Remote teams are forced to work asynchronously, but it can be an incredibly powerful constraint.
To Zach Holman of Github, that “everything is asynchronous” is his favorite part of working at the company. It kills distractions and interruptions—especially meetings—and helps people get in “the zone” or a state of flow for getting stuff done.
The problem that we’ve experienced recently is that to enable asynchronous work, we’ve felt that every developer had to have his own long-term project that he’d able to execute on totally independently.
The upshot is that in decoupling developer dependencies, we’ve lost focus and a coherent sense of what we’re executing on as an organization because the projects are too disparate. It feels like everyone is working on something totally different and that we’re going broadly on several things but not deep on anything in particular.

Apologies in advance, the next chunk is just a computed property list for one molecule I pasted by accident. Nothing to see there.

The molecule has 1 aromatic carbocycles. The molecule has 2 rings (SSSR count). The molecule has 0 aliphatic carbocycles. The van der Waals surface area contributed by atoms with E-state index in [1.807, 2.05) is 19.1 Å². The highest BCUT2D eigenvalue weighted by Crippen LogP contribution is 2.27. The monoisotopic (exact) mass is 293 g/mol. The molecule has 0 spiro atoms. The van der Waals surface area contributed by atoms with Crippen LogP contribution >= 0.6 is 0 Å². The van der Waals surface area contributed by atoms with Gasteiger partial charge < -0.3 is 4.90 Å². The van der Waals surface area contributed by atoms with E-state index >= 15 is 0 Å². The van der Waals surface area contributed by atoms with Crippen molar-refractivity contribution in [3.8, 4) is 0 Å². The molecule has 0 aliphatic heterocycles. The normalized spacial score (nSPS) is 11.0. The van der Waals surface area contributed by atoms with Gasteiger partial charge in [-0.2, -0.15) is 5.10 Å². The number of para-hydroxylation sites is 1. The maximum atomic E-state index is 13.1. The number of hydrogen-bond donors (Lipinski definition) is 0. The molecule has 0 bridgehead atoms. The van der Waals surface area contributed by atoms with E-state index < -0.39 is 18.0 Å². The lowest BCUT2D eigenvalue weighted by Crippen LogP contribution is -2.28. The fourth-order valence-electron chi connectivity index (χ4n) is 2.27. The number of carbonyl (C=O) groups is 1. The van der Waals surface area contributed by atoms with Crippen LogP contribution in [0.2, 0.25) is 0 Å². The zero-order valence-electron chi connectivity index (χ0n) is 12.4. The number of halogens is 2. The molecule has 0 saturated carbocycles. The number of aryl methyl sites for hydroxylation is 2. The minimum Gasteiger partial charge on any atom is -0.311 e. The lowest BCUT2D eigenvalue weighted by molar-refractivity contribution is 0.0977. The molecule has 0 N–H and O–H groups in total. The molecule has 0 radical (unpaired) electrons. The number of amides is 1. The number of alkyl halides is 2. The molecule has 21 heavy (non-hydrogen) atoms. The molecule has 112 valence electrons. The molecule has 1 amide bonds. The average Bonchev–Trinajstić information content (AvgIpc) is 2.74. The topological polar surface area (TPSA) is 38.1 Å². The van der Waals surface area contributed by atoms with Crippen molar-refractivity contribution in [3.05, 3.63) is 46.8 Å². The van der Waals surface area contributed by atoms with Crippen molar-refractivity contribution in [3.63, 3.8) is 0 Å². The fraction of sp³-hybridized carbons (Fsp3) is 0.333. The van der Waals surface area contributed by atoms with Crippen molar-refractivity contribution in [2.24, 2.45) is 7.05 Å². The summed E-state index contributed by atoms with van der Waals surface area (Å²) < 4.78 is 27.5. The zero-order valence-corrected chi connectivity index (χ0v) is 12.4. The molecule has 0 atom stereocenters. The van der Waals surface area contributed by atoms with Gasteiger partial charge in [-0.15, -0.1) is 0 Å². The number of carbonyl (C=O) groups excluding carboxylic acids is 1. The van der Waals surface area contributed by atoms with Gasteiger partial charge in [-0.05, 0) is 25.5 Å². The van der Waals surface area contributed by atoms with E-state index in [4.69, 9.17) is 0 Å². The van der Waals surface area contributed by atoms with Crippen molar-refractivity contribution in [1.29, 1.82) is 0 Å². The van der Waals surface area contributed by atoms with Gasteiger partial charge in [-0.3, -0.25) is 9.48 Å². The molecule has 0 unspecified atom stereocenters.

When someone on the team does need help, there’s a far more painful context switch to a project that’s potentially very different from what that person’s project is. Ironically, more help on big picture and direction is needed because the decoupled projects don’t present a unified bigger picture of product direction.
To fix the problem, we decided to go in the opposite direction—we had everyone in the company work on shipping one single thing, and that’s how we got our Slack integration out in a week.